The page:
In  F v M [2021] EWFC 4 Mr Justice Hayden considered issues relating to fact finding in a case of “coercive control”.  Although the difficulties here are in the context of a family case, the issues will have some relevance in relation to civil cases in this, and related areas.

“... I consider Scott Schedules to have such severe limitations in this particular sphere as to render them both ineffective and frequently unsuitable. I would go further, and question whether they are a useful tool more generally in factual disputes in Family Law cases. The subtleties of human behaviour are not easily receptive to the confinement and constraint of a Schedule.”



The judge was determining an application by a father for contact with two children.  The main issue in the case was whether the father had “controlling and coercive behaviour”. The judge considered the nature of the evidence required and was critical of the use of Scott Schedules in this context.


The judge considered how evidence should be approached in this type of case.
    1. The overall approach to the assessment of evidence here is the same as in any other case. What requires to be factored into the process is the recognition of the insidious scope and manner of this particular type of domestic abuse. The emphasis in Section 76 of the Serious Crime Act 2015, is on “repetition” and “continuous engagement” in patterns of behaviour which are controlling and coercive. Behaviour, it seems to me, requires, logically and by definition, more than a single act. The wording of FPD 2010 12J is therefore potentially misleading in so far as it appears to contemplate establishing behaviour by reference to “an act or a pattern of acts”. Key to assessing abuse in the context of coercive control is recognising that the significance of individual acts may only be understood properly within the context of wider behaviour. I emphasise it is the behaviour and not simply the repetition of individual acts which reveals the real objectives of the perpetrator and thus the true nature of the abuse.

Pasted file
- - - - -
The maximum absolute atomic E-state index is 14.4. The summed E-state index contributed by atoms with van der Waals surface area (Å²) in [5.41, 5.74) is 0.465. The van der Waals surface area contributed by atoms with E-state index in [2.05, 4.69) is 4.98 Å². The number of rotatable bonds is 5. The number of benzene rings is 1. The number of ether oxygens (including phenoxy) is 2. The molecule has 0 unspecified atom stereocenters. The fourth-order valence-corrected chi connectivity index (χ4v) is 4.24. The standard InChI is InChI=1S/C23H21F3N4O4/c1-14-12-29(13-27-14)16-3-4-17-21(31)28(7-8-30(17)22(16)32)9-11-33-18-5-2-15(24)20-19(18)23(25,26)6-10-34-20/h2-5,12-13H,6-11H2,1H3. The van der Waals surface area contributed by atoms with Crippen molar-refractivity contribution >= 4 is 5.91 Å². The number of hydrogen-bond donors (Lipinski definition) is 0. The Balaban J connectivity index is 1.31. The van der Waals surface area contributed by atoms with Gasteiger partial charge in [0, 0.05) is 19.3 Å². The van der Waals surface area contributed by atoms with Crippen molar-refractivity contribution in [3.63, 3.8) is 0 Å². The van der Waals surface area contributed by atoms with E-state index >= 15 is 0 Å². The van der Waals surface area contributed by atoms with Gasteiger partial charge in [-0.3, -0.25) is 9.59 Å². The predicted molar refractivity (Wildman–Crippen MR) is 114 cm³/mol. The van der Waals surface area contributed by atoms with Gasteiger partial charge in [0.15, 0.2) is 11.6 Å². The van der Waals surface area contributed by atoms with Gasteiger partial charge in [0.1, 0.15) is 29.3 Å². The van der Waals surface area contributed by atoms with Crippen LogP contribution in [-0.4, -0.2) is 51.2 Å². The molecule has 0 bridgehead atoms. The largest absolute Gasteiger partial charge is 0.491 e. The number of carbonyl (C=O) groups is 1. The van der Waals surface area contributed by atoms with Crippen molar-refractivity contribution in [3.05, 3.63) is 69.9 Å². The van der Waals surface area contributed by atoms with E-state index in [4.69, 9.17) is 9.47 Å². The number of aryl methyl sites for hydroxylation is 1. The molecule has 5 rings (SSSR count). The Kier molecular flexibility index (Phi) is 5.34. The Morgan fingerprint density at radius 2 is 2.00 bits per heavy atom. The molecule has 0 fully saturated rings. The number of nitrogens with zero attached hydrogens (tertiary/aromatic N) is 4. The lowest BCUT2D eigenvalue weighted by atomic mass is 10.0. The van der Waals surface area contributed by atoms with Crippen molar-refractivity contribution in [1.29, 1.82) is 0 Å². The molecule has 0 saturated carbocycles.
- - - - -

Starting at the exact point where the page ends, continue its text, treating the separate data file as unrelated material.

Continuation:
2. For the above reasons and as this case has revealed, it is often difficult for professionals to identify this type of abuse and to be most effective in their investigations. F has repeatedly cast himself as a victim and been accepted as such by the police, in particular, but also by others e.g. neighbours. MGM and MGF were both crudely caricatured as “honour-based killers”. There was not a scintilla of evidence to support this, but it strikes me as having become tacitly accepted, merely because the accusation was repeated and documented. I am also concerned that the lack of challenge may lie in the fact that the grandparents are Hindu and have brown skin. I am left with the impression that an overly anxious cultural sensitivity inhibited more robust forensic enquiry. In simple terms the allegation would have gained no traction at all if a white couple had taken their daughter to a clinic for advice on her pregnancy. The visit to the pregnancy advisory clinic was the sole basis for the spurious allegation that M’s parents were “honour-based killers”. This ought to have been identified and the allegation discounted. That in turn might well have generated a more sceptical assessment of F.
    3. Similarly, the charges laid against T really require some investigation of the credibility of F. It is an understatement in this case to say that F lacks credibility. He is at times a fantasist. There is an abundance of evidence pointing towards F’s unreliability as a witness which is there to be harvested by the police and which has not been.